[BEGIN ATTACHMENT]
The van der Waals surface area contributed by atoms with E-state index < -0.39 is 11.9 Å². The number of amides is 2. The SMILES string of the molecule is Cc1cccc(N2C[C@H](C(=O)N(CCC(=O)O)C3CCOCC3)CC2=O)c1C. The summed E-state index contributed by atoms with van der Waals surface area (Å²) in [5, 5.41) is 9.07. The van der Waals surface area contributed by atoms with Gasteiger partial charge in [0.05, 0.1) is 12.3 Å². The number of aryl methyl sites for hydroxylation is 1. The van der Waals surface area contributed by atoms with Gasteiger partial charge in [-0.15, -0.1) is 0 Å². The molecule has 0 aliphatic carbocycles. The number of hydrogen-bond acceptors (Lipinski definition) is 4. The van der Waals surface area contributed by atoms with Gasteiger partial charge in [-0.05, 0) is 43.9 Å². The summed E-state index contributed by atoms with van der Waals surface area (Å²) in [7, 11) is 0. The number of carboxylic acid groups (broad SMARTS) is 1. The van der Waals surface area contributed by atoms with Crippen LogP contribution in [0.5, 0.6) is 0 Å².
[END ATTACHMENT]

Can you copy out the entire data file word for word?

The van der Waals surface area contributed by atoms with E-state index < -0.39 is 11.9 Å². The number of amides is 2. The SMILES string of the molecule is Cc1cccc(N2C[C@H](C(=O)N(CCC(=O)O)C3CCOCC3)CC2=O)c1C. The summed E-state index contributed by atoms with van der Waals surface area (Å²) in [5, 5.41) is 9.07. The van der Waals surface area contributed by atoms with Gasteiger partial charge in [0.05, 0.1) is 12.3 Å². The number of aryl methyl sites for hydroxylation is 1. The van der Waals surface area contributed by atoms with Gasteiger partial charge in [-0.15, -0.1) is 0 Å². The molecule has 0 aliphatic carbocycles. The number of hydrogen-bond acceptors (Lipinski definition) is 4. The van der Waals surface area contributed by atoms with Gasteiger partial charge in [-0.05, 0) is 43.9 Å². The summed E-state index contributed by atoms with van der Waals surface area (Å²) in [7, 11) is 0. The number of carboxylic acid groups (broad SMARTS) is 1. The van der Waals surface area contributed by atoms with Crippen LogP contribution in [0.5, 0.6) is 0 Å².